There is nothing that compares to an unexpected round of applause.
~ Lynn Abbey
Okay. Maybe there wasn’t applause, but there was unanimous agreement that this version of chick pea fries – or ‘panisse’ – was a definite do-over.
The fries are made with chickpea flour, also known as gram flour or besan, which is gluten-free and has excellent nutritional value. In addition to being high in protein and fiber, it is a very good source of folate and other trace minerals (particularly iron, copper and manganese). It’s available in most larger grocery stores, often in the imported or specialty foods sections.
While chickpea flour is used extensively in South Asian cuisine, panisse is a French dish from Provence.
The traditional method involves stirring the flour into hot (almost boiling) water and cooking until thick. It is then spread out into a prepared pan, cooled and cut into pieces (fingers or rounds) for frying.
Many of the recipes I’ve seen suggest pan frying in olive oil, while others recommend deep frying. I fried mine in a Dutch oven with about 2 inches of oil. You could also bake them for a lower fat version.
I found that stirring the flour into the hot water resulted in a horribly lumpy mess (which my chickens quite enjoyed).
Instead, I gradually added water to the flour which made it easier to mix smoothly. I then heated the mixture until the flour thickened. This method definitely takes longer, but I think the extra time is worth it to avoid the lumps.
(In my area, the most readily available form of chickpea flour is finely ground. It’s possible that a more coarsely ground flour results in fewer lumps when using the traditional method.)
I also added some cumin, coriander and pepper to the flour before adding the water, then dusted the cooled mush with cornstarch before frying for a bit of extra crisp.
(It’s possible that I’ve committed some kind of culinary sin against a regional cuisine!)
My fries in the photo are a little thick: they taste better when the fingers are just a bit thinner.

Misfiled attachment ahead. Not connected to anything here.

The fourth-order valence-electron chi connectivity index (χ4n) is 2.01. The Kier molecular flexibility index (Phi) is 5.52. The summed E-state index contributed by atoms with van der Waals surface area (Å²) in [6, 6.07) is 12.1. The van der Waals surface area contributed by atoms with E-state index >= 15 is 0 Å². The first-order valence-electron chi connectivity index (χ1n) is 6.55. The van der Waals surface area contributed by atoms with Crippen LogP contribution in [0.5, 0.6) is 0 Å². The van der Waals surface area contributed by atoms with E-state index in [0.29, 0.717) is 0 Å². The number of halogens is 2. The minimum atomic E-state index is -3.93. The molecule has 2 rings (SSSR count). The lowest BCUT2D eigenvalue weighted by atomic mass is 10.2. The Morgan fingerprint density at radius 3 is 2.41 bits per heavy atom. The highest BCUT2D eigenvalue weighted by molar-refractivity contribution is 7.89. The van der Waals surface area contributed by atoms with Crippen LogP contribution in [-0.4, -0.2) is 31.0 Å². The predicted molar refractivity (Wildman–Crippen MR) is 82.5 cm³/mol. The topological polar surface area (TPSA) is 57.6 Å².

Serve your fries with whatever you like.
Ketchup with that?
- 2-1/2 cups chickpea flour
- 2 teaspoons cumin
- 1 teaspoon coriander
- 1 teaspoon salt
- 1/2 teaspoon pepper
- 4 cups water
- 2 tablespoons cornstarch
- 2 cups vegetable oil enough to measure about 2 inches deep in a Dutch oven*
- Salt for sprinkling over cooked fries
In medium pot, stir together chick pea flour, cumin, coriander, salt and pepper until well mixed.
Add water gradually, beating well to make a smooth batter. (Don't worry if there are a few little lumps here and there.)
Place pot on burner and heat over medium heat until mixture begins to thicken. Stir constantly until it becomes very stiff and begins to form clumps - about 15 minutes.
Line a baking sheet with plastic wrap or parchment paper.
Dump mixture onto prepared sheet and spread to an even thickness (about 3/8 of an inch). Smooth the top and let the mixture cool for at least two hours in the fridge.
When you are ready to cook the fries, remove them from the fridge and sprinkle with 1 tablespoon of the cornstarch. Brush the cornstarch evenly over the surface with a pastry brush.
Turn the pan onto a cutting board, leaving the mixture with the plastic wrap side up.
Peel off the plastic wrap, and sprinkle with the remaining cornstarch. Brush evenly over surface.
Cut the mixture into finger-sized strips (or whatever size and shape you prefer).
Heat the oil in a Dutch oven until you can see wavy lines at the bottom of the pan. Place a small piece of one of the fries into the oil to test. If it is hot enough, the fry should sizzle and not sink to the bottom of the pan.
Add fries to the oil with tongs or other utensil. Be careful not to splash the oil as you add the fries. Do not add too many at one time or they will not cook evenly and the oil will cool down. (8 fries is probably the maximum at one time.)
Cook for approximately 2 minutes, then turn the fries over and cook on the other side until lightly browned and crisp.
Use tongs to lift fries onto a cooling rack covered with a clean folded dish towel. Sprinkle salt over hot fries, and place them in a warm oven while you prepare the remaining fries.
Serve hot with your choice of dipping sauces.
*If you prefer to use less oil, you can use two tablespoons of olive oil and pan fry the fries. Cook until golden brown on one side, then flip and cook on the other side.
You could also bake the fries. Brush with olive oil and bake in a preheated 400 degree F oven for 10 minutes. Flip the fries and continue baking for another 10 minutes. Sprinkle with salt and serve hot.
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